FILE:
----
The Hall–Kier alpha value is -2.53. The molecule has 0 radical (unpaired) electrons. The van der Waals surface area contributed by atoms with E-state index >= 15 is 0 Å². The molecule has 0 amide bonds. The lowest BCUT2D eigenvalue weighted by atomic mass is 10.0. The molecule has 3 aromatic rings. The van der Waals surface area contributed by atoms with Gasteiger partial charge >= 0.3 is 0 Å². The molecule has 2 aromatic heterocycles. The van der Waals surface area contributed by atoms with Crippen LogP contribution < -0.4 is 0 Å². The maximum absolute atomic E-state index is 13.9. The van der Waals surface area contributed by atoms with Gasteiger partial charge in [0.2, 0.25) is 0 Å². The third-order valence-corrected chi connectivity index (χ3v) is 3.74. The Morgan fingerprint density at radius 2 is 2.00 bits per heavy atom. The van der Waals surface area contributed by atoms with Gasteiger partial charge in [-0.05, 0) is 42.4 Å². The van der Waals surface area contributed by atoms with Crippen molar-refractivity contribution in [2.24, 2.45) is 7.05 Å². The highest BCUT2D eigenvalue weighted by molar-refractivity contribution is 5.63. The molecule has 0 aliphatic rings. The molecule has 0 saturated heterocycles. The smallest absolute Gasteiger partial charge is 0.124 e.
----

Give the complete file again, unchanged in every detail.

The Hall–Kier alpha value is -2.53. The molecule has 0 radical (unpaired) electrons. The van der Waals surface area contributed by atoms with E-state index >= 15 is 0 Å². The molecule has 0 amide bonds. The lowest BCUT2D eigenvalue weighted by atomic mass is 10.0. The molecule has 3 aromatic rings. The van der Waals surface area contributed by atoms with Gasteiger partial charge >= 0.3 is 0 Å². The molecule has 2 aromatic heterocycles. The van der Waals surface area contributed by atoms with Crippen LogP contribution < -0.4 is 0 Å². The maximum absolute atomic E-state index is 13.9. The van der Waals surface area contributed by atoms with Gasteiger partial charge in [0.2, 0.25) is 0 Å². The third-order valence-corrected chi connectivity index (χ3v) is 3.74. The Morgan fingerprint density at radius 2 is 2.00 bits per heavy atom. The van der Waals surface area contributed by atoms with Gasteiger partial charge in [-0.05, 0) is 42.4 Å². The van der Waals surface area contributed by atoms with Crippen molar-refractivity contribution in [2.24, 2.45) is 7.05 Å². The highest BCUT2D eigenvalue weighted by molar-refractivity contribution is 5.63. The molecule has 0 aliphatic rings. The molecule has 0 saturated heterocycles. The smallest absolute Gasteiger partial charge is 0.124 e.